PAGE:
Vodafone Hutchison Australia (VHA) CEO Bill Morrow has admitted that the company still has a way to go before its network is meeting customer demands, but has said that improvements should be noticed over the next year.
Morrow, in his first TV interview since becoming the new CEO of VHA earlier this year, told ABC1's Inside Business that in 2010, the customer demand for coverage for smartphones got ahead of where the network was at, which was why the network became plagued with call drop-outs and a lack of broadband coverage across the board.
"It wasn't that long ago that Vodafone was at the top of the mark. I mean, we had one of the highest brand-preference score amongst consumers, and I think reality is that the market got ahead of us," he said.
It has cost the company dearly, with Vodafone reporting a loss of AU$260.2 million in the first six months of 2012. The company also lost approximately 700,000 customers between 2010 and 2012, sliding from 7.5 million to 6.8 million as of June this year.
Initially, Vodafone did not come clean to customers about the problems facing the network, and Morrow said that this was an internal communications issue.
"I think there was a bit of misinformation within the company about the actual state of the network, and this is what we have now corrected," he said.
But with the company now investing billions into the network, improvements are coming, Morrow said.
"It'll come in stages between now and next year. I mean, already some of our customers are telling us that they feel a difference, but it is not there yet,' the chief executive said. "By taking the latest technology, by really examining the places our customers are, we've really dropped down to the postcode level to understand the customers that are there.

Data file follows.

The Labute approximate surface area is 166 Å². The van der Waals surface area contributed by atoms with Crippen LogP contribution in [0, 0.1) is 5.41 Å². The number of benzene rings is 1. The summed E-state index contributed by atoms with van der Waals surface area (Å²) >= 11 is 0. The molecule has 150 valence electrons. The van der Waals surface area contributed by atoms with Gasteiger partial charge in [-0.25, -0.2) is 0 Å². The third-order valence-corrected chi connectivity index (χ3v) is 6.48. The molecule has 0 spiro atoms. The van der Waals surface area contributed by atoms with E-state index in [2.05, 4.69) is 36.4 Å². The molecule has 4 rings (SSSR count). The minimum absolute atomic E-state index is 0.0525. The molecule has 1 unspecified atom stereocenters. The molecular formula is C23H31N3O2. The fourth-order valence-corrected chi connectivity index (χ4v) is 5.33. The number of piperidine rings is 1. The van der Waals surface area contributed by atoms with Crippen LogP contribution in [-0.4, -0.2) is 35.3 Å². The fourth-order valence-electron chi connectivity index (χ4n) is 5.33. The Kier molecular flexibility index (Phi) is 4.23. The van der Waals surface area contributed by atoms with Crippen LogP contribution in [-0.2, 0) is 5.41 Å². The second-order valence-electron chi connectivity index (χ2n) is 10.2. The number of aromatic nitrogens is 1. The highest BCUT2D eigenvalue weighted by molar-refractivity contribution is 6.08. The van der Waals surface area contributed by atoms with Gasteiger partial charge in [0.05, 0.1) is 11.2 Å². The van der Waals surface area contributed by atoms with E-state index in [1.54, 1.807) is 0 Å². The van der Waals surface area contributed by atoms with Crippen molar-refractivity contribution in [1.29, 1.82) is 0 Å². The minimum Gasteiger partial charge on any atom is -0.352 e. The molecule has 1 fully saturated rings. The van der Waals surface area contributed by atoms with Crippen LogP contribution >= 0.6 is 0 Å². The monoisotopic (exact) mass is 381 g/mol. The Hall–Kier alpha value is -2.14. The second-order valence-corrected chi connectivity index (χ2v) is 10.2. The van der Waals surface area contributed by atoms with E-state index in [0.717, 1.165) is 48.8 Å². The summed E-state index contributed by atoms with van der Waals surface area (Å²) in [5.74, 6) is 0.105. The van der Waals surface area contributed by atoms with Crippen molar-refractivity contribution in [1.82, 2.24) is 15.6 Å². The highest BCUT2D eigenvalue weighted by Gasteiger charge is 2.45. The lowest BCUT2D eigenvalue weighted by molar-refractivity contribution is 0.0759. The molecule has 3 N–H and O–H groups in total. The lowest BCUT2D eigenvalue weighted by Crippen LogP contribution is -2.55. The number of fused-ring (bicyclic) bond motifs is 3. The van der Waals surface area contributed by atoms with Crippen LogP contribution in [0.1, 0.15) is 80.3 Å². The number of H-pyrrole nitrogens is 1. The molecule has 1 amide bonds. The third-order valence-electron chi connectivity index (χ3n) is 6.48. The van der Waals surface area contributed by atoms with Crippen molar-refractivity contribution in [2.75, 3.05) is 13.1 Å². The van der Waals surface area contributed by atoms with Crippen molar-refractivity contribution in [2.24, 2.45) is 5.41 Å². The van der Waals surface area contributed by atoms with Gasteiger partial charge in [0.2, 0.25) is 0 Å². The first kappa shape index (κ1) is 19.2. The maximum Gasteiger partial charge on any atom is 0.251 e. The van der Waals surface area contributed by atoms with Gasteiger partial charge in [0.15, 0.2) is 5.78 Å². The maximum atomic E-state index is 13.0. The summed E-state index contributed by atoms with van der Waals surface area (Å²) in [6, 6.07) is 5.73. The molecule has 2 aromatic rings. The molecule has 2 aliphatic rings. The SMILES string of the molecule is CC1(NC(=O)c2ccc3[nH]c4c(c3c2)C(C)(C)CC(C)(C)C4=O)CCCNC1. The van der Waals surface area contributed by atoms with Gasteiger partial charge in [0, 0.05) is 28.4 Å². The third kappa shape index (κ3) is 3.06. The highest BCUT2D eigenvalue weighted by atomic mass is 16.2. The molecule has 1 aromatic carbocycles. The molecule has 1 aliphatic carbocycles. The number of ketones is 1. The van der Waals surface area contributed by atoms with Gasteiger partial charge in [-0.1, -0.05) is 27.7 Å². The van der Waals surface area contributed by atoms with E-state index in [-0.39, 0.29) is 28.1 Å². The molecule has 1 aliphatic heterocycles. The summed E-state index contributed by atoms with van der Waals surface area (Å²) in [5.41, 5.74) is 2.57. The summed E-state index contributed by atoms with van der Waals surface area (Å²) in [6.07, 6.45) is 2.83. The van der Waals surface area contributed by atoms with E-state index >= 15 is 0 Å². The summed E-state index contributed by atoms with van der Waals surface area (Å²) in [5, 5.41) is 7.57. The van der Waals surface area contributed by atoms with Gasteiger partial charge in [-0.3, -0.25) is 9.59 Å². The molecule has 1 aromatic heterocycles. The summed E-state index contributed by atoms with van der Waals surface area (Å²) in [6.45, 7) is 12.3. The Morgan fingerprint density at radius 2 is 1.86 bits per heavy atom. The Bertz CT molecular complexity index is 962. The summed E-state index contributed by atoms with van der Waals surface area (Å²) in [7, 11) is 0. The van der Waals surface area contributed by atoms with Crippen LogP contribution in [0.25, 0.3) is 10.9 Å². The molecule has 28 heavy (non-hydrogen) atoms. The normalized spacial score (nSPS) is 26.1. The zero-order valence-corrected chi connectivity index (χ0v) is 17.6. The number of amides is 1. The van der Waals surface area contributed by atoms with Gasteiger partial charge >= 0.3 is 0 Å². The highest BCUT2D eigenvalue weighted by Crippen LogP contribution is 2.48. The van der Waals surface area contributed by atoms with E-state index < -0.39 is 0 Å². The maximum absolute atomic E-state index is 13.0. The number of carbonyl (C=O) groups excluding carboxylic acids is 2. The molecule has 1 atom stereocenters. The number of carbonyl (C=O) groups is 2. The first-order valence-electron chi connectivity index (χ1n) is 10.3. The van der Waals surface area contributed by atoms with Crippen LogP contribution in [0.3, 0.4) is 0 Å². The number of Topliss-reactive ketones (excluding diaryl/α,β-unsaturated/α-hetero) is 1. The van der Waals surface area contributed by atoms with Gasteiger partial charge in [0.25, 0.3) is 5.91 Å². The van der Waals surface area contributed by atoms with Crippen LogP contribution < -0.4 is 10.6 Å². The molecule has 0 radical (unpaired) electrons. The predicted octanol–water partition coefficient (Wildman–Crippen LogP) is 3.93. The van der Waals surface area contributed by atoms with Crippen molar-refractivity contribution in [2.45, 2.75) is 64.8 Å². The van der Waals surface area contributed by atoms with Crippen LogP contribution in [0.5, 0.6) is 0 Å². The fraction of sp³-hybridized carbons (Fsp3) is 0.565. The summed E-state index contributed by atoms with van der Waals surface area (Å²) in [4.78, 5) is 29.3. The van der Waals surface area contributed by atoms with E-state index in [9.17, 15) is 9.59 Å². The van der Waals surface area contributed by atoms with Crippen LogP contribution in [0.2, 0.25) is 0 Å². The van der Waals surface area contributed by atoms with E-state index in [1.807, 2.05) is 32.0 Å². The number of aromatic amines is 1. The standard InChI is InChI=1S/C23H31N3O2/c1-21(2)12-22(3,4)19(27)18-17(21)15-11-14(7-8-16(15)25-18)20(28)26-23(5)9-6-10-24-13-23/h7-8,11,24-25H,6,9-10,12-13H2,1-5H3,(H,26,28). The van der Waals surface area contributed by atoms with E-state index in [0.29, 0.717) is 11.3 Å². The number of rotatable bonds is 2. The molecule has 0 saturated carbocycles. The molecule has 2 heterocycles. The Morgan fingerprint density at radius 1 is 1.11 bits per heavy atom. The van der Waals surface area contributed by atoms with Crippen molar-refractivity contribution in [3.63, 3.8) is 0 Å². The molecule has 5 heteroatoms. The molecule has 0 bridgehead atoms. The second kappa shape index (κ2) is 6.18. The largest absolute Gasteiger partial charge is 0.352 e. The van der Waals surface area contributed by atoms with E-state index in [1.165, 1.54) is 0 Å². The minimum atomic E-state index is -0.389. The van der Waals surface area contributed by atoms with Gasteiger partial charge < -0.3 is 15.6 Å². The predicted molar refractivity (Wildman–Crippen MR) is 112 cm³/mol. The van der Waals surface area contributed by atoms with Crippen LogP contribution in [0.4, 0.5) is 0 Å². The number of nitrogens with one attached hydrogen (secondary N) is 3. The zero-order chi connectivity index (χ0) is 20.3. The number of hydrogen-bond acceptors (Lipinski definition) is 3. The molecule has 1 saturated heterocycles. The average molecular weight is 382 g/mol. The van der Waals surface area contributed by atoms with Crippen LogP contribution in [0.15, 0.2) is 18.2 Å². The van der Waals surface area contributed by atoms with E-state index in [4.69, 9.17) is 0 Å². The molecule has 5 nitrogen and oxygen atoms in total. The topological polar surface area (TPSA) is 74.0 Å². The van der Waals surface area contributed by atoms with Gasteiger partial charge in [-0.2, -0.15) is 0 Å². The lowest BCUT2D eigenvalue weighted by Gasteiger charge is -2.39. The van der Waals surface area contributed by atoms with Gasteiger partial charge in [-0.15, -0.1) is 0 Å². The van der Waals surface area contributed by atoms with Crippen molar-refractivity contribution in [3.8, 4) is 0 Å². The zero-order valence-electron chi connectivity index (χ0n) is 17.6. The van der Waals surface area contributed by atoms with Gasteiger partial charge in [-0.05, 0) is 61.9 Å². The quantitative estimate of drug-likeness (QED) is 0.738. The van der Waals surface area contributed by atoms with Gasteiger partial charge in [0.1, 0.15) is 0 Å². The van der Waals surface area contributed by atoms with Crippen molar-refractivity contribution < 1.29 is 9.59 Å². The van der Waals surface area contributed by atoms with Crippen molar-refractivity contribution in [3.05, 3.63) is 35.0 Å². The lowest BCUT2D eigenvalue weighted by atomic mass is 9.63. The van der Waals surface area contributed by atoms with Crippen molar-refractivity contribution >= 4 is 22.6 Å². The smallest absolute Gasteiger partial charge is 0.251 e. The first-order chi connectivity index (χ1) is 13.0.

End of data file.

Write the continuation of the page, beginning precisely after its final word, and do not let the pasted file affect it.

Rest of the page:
"We now know the state [the network is in] and where we need to be, and that is the plan. By the end of next year, you're going to see a real difference."
Morrow reiterated the company's intention to sit in on the digital dividend auction process in order to "see what the prices are," but said that the company isn't really in need of spectrum for 4G long-term evolution (LTE) services, which it plans on launching early next year.
"We have 30MHz of spectrum [in the 1800MHz spectrum band], and that is perfect for LTE in the 4G bands. We don't really have any traffic on it, and it is something we can take advantage of," he said.
Vodafone has also been trialling customers on the National Broadband Network (NBN), and Morrow said that the project is a "fabulous thing," but indicated that he would be open to the Coalition's alternative of a fibre-to-the-node project over fibre to the premises.
"When I see what Australia is doing with the NBN, I just think it is the perfect model to go forward," he said. "You can argue the nuances of whether it is to the node, or to the home, those things are not important. I think either are going to still be good [but] doing it is really good for Australia."